This was a reread, but all I could remember about it, at first, was that it was pretty different from the American movie (I’ve never seen the Japanese one). A few chapters in, I regained a few more memories about the story, enough that certain lines and phrases stood out to me that I’m pretty sure I overlooked during my first reading. However, I had forgotten a lot more than I expected: although I remembered what Asakawa had to do in order to survive, I completely forgot several details about Ryuji and Sadako.

For me, the first third of the book, before Ryuji’s introduction, was the strongest. Sure, it took a long time for Asakawa to get far enough into his investigation to track down the tape, but the spooky atmosphere was excellent, and I enjoyed seeing his investigative process and anticipating the events to come. I didn’t really like Asakawa, who so rarely took care of his own child that his wife found his insistence on putting her down for a nap himself suspicious, but I was okay with that. When it comes to horror novels, I don’t necessarily need to like the main characters, and sometimes it’s even better when I don’t (less to mourn when/if they die).

Then Ryuji entered the scene. I know I just said that I don’t always need to like characters in horror novels, but Ryuji was really pushing things. Near the end of the book,one character said that much of his behavior was a lie and that he was actually a very good man, but I happen to think that character was just deluding herself. I snorted when Asakawa decided to believe her on the basis of her woman’s intuition - if woman’s intuition was all that it took to convince him, what about his wife’s deep hatred of Ryuji, which he had never asked her to explain?

I personally think Ryuji was the man Asakawa saw, the one who’d admitted to raping multiple women and who once said that this was his wish for the future: “While viewing the extinction of the human race from the top of a hill, I would dig a hole in the earth and ejaculate into it over and over.” (117) I believe that Asakawa was so quick to change his mind about Ryuji because part of him knew he should have told someone when, back in high school, Ryuji admitted to him that he’d raped someone. The thought that Ryuji might have lied about all of that made him feel less guilty about having done absolutely nothing.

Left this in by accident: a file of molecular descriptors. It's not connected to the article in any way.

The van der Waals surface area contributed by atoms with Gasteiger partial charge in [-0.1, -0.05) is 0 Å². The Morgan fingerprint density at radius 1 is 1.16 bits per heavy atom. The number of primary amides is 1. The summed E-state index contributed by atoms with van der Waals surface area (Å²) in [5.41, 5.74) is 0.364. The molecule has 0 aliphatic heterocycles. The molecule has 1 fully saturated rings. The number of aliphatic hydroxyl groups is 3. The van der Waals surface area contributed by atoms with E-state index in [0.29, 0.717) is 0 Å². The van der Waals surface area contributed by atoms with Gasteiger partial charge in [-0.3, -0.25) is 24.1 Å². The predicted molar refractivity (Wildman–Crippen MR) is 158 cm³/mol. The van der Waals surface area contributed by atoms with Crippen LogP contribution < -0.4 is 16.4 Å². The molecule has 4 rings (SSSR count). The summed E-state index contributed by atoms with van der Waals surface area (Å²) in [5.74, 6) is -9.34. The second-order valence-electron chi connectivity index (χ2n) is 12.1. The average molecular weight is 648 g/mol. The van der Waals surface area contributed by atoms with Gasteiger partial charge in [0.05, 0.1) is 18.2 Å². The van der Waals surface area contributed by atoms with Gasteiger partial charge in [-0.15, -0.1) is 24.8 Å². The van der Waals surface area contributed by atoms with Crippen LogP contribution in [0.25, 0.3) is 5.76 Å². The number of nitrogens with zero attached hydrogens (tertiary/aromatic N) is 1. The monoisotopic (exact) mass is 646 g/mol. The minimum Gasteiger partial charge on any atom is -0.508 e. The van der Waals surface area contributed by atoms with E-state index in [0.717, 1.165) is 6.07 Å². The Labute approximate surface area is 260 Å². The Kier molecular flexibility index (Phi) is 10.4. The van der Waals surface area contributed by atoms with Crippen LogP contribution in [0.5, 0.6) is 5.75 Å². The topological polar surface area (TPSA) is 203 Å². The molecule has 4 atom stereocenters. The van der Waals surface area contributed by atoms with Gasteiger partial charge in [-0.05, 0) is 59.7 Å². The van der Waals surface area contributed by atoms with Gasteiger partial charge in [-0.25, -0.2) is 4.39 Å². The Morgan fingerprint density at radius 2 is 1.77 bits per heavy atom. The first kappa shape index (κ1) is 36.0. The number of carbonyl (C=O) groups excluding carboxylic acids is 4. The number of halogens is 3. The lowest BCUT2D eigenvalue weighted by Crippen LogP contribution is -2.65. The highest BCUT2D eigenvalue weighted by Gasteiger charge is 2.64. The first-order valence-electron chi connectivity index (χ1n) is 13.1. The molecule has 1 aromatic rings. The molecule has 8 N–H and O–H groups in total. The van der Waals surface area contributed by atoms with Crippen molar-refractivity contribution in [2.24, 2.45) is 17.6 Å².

Okay, now that I’ve vented some of my anger about slimeball Ryuji and enabler Asakawa, on to the rest. The investigation continued to be pretty interesting, although the spooky atmosphere all but disappeared, overshadowed by Asakawa’s increasing panic over his approaching deadline. Unfortunately, the more he panicked the less he used his brain, giving Ryuji more opportunities to talk and be smug about his own intelligence.

I had forgotten most of the details of the later part of the investigation and was completely hooked, wanting to see how things would turn out. One particular revelation about Sadako took me completely by surprise, and not in a good way. So many things about that one scene bugged me. As much as I enjoyed this book in general, it was absolute crap when it came togender issues. Also, I did not appreciate the use of rape as a plot device.

When I first read this book, I wasn’t aware that it was the first in a series. I own the second book, Spiral, and plan to read it soon.

(Original review posted on A Library Girl's Familiar Diversions.) ( )
2 vote Familiar_Diversions | Aug 21, 2017 |
I liked the book significantly more than the movie, I felt the ending was better explained. While there are some significant plot twists to contend with that are problematic I still really enjoyed the psychological thrill. ( )
  SadieRuin | Mar 12, 2017 |
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» Add other authors (19 possible)

Author nameRoleType of authorWork?Status
Koji Suzukiprimary authorall editionscalculated
Rohmer, Robert B.Translatorsecondary authorsome editionsconfirmed
Walley, GlynneTranslatorsecondary authorsome editionsconfirmed
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A row of condominium buildings, each fourteen stories high, ran along the northern edge of the housing development next to the Sankeien garden.
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A Japanese journalist's investigation of the deaths of four teenagers leads him to a deadly videotape that somehow kills if its viewers do not perform a mysterious task within a week--and while he races to save himself, his wife and daughter watch the tape as well.… (more)